HARRISBURG Former Penn State president Graham Spanier has been charged with perjury, child endangerment and obstruction of justice today in connection with the Jerry Sandusky child abuse investigation, making the once-respected leader the fourth person to be indicted in the scandal.
Former university administrators Tim Curley and Gary Schultz are each facing six new charges including two felony counts of endangering the welfare of children and felony counts of conspiracy - perjury and conspiracy - endangering the welfare of children. They are also facing new misdemeanor charges of obstruction of justice and conspiracy - obstruction of justice.
Sandusky was convicted in June on 45 counts of child sexual abuse.
Attorney General Linda Kelly today called the actions of Spanier, Curley and Schultz a conspiracy of silence.
All three of these men knowingly testified falsely, Kelly said during a noon news conference in Harrisburg.
She said Spanier, Curley and Schultz are all scheduled to appear for arraignment on the charges Friday.
Spanier, 64, is also facing conspiracy to commit perjury, child endangerment, failure to report and obstruction of justice.
Curley and Schultz already are awaiting trial on perjury and failure to report abuse charges from the indictment last year that rocked the community.
In a statement this afternoon, Penn State officials said Spainer will be placed on leave, effective immediately, in light of the charges. He was removed as president Nov. 9, but continued to serve as a tenured professor, though he had been on sabbatical leave.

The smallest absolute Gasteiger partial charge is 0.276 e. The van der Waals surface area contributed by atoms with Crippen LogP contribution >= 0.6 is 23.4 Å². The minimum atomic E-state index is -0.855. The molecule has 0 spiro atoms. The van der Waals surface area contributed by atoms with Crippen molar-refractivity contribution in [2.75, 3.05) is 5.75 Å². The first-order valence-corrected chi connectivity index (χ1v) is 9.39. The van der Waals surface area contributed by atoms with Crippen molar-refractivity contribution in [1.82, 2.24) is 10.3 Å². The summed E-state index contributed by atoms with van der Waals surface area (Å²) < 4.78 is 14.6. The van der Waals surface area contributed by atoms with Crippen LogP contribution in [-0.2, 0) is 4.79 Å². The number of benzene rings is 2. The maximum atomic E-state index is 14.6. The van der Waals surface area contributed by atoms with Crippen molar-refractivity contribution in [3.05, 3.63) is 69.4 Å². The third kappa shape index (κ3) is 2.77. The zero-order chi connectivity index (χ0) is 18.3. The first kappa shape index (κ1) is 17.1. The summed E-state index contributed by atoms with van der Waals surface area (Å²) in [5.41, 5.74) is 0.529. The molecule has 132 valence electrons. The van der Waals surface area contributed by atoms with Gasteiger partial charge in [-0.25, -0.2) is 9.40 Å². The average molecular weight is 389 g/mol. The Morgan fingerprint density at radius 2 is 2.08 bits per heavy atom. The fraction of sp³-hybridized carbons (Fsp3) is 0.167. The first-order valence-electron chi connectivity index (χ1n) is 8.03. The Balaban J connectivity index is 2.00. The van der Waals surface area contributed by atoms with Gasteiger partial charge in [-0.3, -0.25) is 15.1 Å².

After charges were filed last November, Schultz returned to retirement and Curley was placed on administrative leave. Curley was on a fixed-term contract and has recently been given notice that his contract will not be renewed when it expires on June 30, 2013.
It is not immediately clear how the new charges would affect Curleys and Schultzs trial, which is set for jury selection in Harrisburg on Jan. 7. Attorneys for both men have filed a slew of motions, asking the judge to try their clients separately as well as delaying trial.
Curley and Schultz have maintained their innocence.The expected charges bring about another twist in the nearly yearlong fallout of the Sandusky scandal, which has Penn State working to rebuild its tarnished reputation in the wake of the criminal cases against Curley and Schultz, unprecedented sanctions by the NCAA on the football team, and the firing of head coach Joe Paterno and Spanier.
Spanier, Curley, Schultz and Paterno were blasted in a university-commissioned report released this summer that accused the men of concealing child abuse allegations against Sandusky years ago.Kelly would not address whether Paterno would have faced charges if he were alive.
Attorneys for the four men decried the findings if the Freeh report. Spanier was among the last of more than 400 people interviewed by Freehs investigators, and he originally sued the university to get access to old emails he wanted to review before he met with the investigative team.
Spaniers attorney, Judge Timothy Lewis, blasted the report for being incomplete.